Ethnicity Centre Brown Bag Seminar: Bridging the Policy and Everyday Realms: The Role of Grassroots Volunteers in Facilitating Migrant Integration in Singapore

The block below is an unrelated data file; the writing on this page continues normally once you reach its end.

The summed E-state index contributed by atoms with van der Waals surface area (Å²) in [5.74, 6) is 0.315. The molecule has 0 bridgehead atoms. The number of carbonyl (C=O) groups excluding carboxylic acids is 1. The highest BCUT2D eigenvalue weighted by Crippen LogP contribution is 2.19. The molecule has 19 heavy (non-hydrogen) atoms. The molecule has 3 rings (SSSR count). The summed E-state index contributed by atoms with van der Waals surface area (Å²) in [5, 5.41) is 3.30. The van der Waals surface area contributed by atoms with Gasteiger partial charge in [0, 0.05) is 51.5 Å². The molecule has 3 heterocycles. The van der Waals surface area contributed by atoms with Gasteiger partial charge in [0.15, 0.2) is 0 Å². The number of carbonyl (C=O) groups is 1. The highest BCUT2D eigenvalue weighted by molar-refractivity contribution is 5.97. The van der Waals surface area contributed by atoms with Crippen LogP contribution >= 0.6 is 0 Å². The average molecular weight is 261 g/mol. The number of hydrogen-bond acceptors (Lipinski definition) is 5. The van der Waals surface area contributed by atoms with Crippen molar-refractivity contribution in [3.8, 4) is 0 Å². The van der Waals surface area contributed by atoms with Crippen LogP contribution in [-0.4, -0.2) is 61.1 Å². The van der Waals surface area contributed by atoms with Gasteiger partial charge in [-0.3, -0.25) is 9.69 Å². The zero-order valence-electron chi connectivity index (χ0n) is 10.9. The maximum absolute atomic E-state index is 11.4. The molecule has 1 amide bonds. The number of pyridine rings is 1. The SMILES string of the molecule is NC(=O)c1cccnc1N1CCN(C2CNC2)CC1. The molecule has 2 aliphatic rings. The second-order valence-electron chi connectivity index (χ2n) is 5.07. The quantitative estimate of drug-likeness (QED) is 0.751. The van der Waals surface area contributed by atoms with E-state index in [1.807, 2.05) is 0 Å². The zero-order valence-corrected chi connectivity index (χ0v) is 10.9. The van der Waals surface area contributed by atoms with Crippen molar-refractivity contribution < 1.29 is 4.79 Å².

Studies of nationalism and multiculturalism have seen a turn towards study of mundane expressions and practices (Antonsich, 2016; Bilig, 1995; Semi et al, 2009; Wise & Velayutham, 2009), motivated by criticism that previous approaches that focussed on more macro, state-centric processes ignored the lived realities of individuals. This presentation argues for bringing the two approaches together through adopting a meso-level lens. In particular, it proposes that studying individuals involved in the implementation of policy on the ground can tell us much about the relationship between the everyday and state policy. It does this through a study of grassroots volunteers in Singapore involved in the implementation of state integration policy. These volunteers known as Integration and Naturalisation Champions (INCs) are liminal actors who are simultaneously working with the state while embedded in their local community, interacting on a daily basis with fellow residents and migrants. By employing a street-level bureaucracy framework developed by public policy scholars (Lipsky, 2010), I argue that INCs find themselves having to innovate in their efforts to promote migrant integration, thus ‘making’ integration policy and enacting their own concepts of what it is to belong to a multicultural nation-state.